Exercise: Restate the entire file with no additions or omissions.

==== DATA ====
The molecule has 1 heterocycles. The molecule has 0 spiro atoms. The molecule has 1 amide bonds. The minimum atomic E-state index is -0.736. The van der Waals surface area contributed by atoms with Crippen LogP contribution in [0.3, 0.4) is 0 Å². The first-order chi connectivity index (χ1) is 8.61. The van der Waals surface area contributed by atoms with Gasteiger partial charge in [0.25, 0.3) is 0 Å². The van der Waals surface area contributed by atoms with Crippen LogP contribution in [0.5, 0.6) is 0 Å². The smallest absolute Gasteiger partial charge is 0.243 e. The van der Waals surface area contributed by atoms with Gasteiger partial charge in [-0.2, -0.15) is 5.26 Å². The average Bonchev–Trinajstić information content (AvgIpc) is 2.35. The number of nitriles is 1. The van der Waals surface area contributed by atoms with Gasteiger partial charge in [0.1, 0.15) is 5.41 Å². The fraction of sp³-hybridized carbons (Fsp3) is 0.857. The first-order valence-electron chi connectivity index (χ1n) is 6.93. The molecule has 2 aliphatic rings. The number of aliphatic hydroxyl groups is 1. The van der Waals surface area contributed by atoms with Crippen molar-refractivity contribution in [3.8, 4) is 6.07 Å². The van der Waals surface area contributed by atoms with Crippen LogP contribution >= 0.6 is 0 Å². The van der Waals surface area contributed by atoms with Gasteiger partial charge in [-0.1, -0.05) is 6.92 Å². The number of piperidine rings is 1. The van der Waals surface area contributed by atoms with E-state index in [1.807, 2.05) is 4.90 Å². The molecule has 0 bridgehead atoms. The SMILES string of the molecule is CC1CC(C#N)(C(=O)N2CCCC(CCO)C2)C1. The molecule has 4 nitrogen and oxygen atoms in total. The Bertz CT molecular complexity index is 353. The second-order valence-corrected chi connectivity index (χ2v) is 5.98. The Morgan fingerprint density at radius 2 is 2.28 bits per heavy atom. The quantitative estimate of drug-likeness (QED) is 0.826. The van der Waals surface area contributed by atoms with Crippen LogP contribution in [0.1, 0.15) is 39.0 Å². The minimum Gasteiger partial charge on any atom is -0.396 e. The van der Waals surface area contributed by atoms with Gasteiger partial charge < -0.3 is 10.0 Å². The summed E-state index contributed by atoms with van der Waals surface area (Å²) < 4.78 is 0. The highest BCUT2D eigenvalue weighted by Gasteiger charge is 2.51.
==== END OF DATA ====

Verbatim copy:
The molecule has 1 heterocycles. The molecule has 0 spiro atoms. The molecule has 1 amide bonds. The minimum atomic E-state index is -0.736. The van der Waals surface area contributed by atoms with Crippen LogP contribution in [0.3, 0.4) is 0 Å². The first-order chi connectivity index (χ1) is 8.61. The van der Waals surface area contributed by atoms with Gasteiger partial charge in [0.25, 0.3) is 0 Å². The van der Waals surface area contributed by atoms with Crippen LogP contribution in [0.5, 0.6) is 0 Å². The smallest absolute Gasteiger partial charge is 0.243 e. The van der Waals surface area contributed by atoms with Gasteiger partial charge in [-0.2, -0.15) is 5.26 Å². The average Bonchev–Trinajstić information content (AvgIpc) is 2.35. The number of nitriles is 1. The van der Waals surface area contributed by atoms with Gasteiger partial charge in [0.1, 0.15) is 5.41 Å². The fraction of sp³-hybridized carbons (Fsp3) is 0.857. The first-order valence-electron chi connectivity index (χ1n) is 6.93. The molecule has 2 aliphatic rings. The number of aliphatic hydroxyl groups is 1. The van der Waals surface area contributed by atoms with Crippen molar-refractivity contribution in [3.8, 4) is 6.07 Å². The van der Waals surface area contributed by atoms with Crippen LogP contribution >= 0.6 is 0 Å². The van der Waals surface area contributed by atoms with Gasteiger partial charge in [-0.1, -0.05) is 6.92 Å². The number of piperidine rings is 1. The van der Waals surface area contributed by atoms with E-state index in [1.807, 2.05) is 4.90 Å². The molecule has 0 bridgehead atoms. The SMILES string of the molecule is CC1CC(C#N)(C(=O)N2CCCC(CCO)C2)C1. The molecule has 4 nitrogen and oxygen atoms in total. The Bertz CT molecular complexity index is 353. The second-order valence-corrected chi connectivity index (χ2v) is 5.98. The Morgan fingerprint density at radius 2 is 2.28 bits per heavy atom. The quantitative estimate of drug-likeness (QED) is 0.826. The van der Waals surface area contributed by atoms with Crippen LogP contribution in [0.1, 0.15) is 39.0 Å². The minimum Gasteiger partial charge on any atom is -0.396 e. The van der Waals surface area contributed by atoms with Gasteiger partial charge < -0.3 is 10.0 Å². The summed E-state index contributed by atoms with van der Waals surface area (Å²) < 4.78 is 0. The highest BCUT2D eigenvalue weighted by Gasteiger charge is 2.51.